The ACA has given $6 million to the FCER and fully endorses its Patient Appreciation Day program, despite the emphasis on attracting patients. [Touting the benefit of chiro care for MSDs is not the same as promoting bogus research at $14,000 per doctor.] Yet, the ACA’s insurance committee uses an article by a well known opponent of subluxation‑centered [cult-based] chiropractic as the excuse to condemn the RCS program, which is already producing incredible research results (be sure to read the article by Dr. Bob Blanks in this issue of The Chiropractic Journal). [Ironically, Blanks cites other studies for proof of the impact of VSC on wellness, but nothing from the RCS study itself.]

As Dr. Plaugher says, this isn’t a nightmare, it’s today’s reality. [Does TR really think his bogus RCS will change anything? Chiropractors have been screaming the Big Idea for over 100 years without proof and getting ignored, yet at $14,000 per person, TR wants to continue throwin’ good money in after bad.] Yet, we can change reality by acting quickly and decisively to save subluxation‑based chiropractic. [Yes, yes: send TR your money today, ya folla? And be sure to join his dictatorial WCA, buy his CBS insurance, buy Kent’s Innatometer, join Gentempo’s fanatical leadership seminar, and subscribe to McCoy’s The Journal of Very Silly Research. Have I excluded any other Evil Vendor’s product?] We have to gather together to support efforts that promote traditional chiropractic and fight ‑‑ and fight hard ‑‑ against those who are trying to destroy it. [Certainly: we must fight against the entire, subluxated world plus the evil progressive DCs in the ACA and WFC. Indeed, if it weren’t for the efforts of lunatics like Big $id, Reggie Gold and Terry Wrongberg, chiropractic wouldn’t today be the marginal, self-righteous and insignificant profession that it sadly remains. In fact, if this is the Big Idea that BJ professed, we need to think out of that box for a change, ya folla?]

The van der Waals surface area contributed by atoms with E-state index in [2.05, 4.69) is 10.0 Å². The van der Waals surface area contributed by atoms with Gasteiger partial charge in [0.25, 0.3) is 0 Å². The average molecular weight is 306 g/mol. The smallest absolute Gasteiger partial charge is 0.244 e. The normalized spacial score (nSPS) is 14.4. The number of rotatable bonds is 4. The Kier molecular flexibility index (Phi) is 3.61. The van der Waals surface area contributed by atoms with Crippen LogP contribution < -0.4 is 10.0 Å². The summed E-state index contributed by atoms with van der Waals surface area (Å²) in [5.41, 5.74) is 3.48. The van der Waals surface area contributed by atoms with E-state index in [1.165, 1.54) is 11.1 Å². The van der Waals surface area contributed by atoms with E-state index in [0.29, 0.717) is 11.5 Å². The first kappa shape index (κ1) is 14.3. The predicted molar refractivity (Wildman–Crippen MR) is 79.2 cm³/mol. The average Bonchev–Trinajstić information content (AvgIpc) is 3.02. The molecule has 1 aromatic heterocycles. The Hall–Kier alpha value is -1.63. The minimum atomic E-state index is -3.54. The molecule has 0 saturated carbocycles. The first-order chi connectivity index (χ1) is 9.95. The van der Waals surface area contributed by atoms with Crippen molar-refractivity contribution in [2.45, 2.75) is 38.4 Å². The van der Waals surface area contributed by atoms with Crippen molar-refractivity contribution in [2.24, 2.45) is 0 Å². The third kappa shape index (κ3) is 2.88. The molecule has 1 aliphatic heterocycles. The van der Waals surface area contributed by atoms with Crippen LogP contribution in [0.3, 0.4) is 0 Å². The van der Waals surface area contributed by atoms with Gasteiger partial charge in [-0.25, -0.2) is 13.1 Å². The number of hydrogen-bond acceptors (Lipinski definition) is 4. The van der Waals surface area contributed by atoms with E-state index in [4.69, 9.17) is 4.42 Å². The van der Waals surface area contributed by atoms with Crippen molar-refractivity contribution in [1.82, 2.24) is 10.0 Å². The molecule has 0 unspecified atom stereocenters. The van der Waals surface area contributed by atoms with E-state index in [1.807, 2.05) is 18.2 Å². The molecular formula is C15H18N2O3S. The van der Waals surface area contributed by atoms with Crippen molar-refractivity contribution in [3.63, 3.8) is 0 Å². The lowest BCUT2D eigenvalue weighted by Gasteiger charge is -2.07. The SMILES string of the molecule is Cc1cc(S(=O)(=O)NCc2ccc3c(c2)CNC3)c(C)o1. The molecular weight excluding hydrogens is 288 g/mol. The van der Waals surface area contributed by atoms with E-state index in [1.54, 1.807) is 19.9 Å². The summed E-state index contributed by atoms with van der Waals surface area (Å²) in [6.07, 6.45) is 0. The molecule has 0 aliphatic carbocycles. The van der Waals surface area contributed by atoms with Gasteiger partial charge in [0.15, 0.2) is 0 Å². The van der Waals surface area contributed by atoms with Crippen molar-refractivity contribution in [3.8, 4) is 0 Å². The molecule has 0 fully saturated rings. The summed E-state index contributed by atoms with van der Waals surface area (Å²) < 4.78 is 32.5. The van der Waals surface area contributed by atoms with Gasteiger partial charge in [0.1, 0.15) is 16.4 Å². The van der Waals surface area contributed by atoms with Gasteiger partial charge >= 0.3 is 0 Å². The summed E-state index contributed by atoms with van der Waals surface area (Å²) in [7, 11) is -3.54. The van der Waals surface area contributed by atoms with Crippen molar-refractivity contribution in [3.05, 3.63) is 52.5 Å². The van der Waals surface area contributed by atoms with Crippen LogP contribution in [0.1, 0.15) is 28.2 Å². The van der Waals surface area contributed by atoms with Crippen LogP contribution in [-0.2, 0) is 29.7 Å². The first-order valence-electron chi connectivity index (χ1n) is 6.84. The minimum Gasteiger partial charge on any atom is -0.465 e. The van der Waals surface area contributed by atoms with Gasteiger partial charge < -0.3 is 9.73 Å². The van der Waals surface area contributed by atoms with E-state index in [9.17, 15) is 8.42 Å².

Act NOW [Send TR your money, stupid!]

Here are three suggestions for immediate action on your part:

Make your $$$count. Take a close look at the organizations and companies you support with your dollars. Are they your allies or your enemies? Do they share your vision of chiropractic? If not, why in the world are you aiding in your own destruction? Withdraw support from any college, association, practice consultant, or company that doesn’t support you and subluxation‑centered chiropractic. Put your money where your principles are. [Pure bunk and demagoguery—TR’s delusion at its worse.]